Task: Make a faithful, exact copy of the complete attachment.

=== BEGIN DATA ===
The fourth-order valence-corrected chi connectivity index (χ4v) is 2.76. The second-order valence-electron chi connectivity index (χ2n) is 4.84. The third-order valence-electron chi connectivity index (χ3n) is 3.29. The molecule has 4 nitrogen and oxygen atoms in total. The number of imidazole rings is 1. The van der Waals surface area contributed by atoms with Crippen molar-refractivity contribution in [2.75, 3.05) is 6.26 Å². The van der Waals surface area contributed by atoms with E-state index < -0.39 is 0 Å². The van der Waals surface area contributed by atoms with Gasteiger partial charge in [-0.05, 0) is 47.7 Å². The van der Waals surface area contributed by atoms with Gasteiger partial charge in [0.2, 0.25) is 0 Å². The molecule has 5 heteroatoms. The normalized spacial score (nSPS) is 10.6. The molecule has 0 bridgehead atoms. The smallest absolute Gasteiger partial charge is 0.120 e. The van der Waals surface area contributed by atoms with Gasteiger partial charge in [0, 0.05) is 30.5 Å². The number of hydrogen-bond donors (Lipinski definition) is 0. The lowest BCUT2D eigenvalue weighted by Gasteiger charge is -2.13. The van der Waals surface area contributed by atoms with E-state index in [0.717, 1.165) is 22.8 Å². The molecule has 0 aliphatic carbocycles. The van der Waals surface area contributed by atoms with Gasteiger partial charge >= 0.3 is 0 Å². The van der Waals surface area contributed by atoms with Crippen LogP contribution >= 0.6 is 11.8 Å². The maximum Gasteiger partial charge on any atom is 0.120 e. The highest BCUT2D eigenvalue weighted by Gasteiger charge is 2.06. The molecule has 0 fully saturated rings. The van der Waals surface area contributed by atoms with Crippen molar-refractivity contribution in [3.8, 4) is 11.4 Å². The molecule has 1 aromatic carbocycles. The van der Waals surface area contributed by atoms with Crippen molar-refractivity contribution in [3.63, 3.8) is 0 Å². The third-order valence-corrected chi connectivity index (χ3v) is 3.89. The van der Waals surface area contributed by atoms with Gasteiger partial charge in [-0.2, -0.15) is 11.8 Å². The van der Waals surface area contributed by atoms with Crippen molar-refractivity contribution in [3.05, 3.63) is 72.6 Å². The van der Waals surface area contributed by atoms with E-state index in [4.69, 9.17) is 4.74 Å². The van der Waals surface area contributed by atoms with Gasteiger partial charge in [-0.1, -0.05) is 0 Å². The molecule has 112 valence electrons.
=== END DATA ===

The fourth-order valence-corrected chi connectivity index (χ4v) is 2.76. The second-order valence-electron chi connectivity index (χ2n) is 4.84. The third-order valence-electron chi connectivity index (χ3n) is 3.29. The molecule has 4 nitrogen and oxygen atoms in total. The number of imidazole rings is 1. The van der Waals surface area contributed by atoms with Crippen molar-refractivity contribution in [2.75, 3.05) is 6.26 Å². The van der Waals surface area contributed by atoms with E-state index < -0.39 is 0 Å². The van der Waals surface area contributed by atoms with Gasteiger partial charge in [-0.05, 0) is 47.7 Å². The van der Waals surface area contributed by atoms with Gasteiger partial charge in [0.2, 0.25) is 0 Å². The molecule has 5 heteroatoms. The normalized spacial score (nSPS) is 10.6. The molecule has 0 bridgehead atoms. The smallest absolute Gasteiger partial charge is 0.120 e. The van der Waals surface area contributed by atoms with Gasteiger partial charge in [0, 0.05) is 30.5 Å². The number of hydrogen-bond donors (Lipinski definition) is 0. The lowest BCUT2D eigenvalue weighted by Gasteiger charge is -2.13. The van der Waals surface area contributed by atoms with E-state index in [0.717, 1.165) is 22.8 Å². The molecule has 0 aliphatic carbocycles. The van der Waals surface area contributed by atoms with Gasteiger partial charge >= 0.3 is 0 Å². The van der Waals surface area contributed by atoms with Crippen LogP contribution >= 0.6 is 11.8 Å². The maximum Gasteiger partial charge on any atom is 0.120 e. The highest BCUT2D eigenvalue weighted by Gasteiger charge is 2.06. The molecule has 0 fully saturated rings. The van der Waals surface area contributed by atoms with Crippen molar-refractivity contribution in [3.8, 4) is 11.4 Å². The molecule has 1 aromatic carbocycles. The van der Waals surface area contributed by atoms with Crippen molar-refractivity contribution in [3.63, 3.8) is 0 Å². The third-order valence-corrected chi connectivity index (χ3v) is 3.89. The van der Waals surface area contributed by atoms with Gasteiger partial charge in [-0.2, -0.15) is 11.8 Å². The van der Waals surface area contributed by atoms with Crippen molar-refractivity contribution in [3.05, 3.63) is 72.6 Å². The van der Waals surface area contributed by atoms with E-state index in [4.69, 9.17) is 4.74 Å². The van der Waals surface area contributed by atoms with Gasteiger partial charge in [-0.1, -0.05) is 0 Å². The molecule has 112 valence electrons.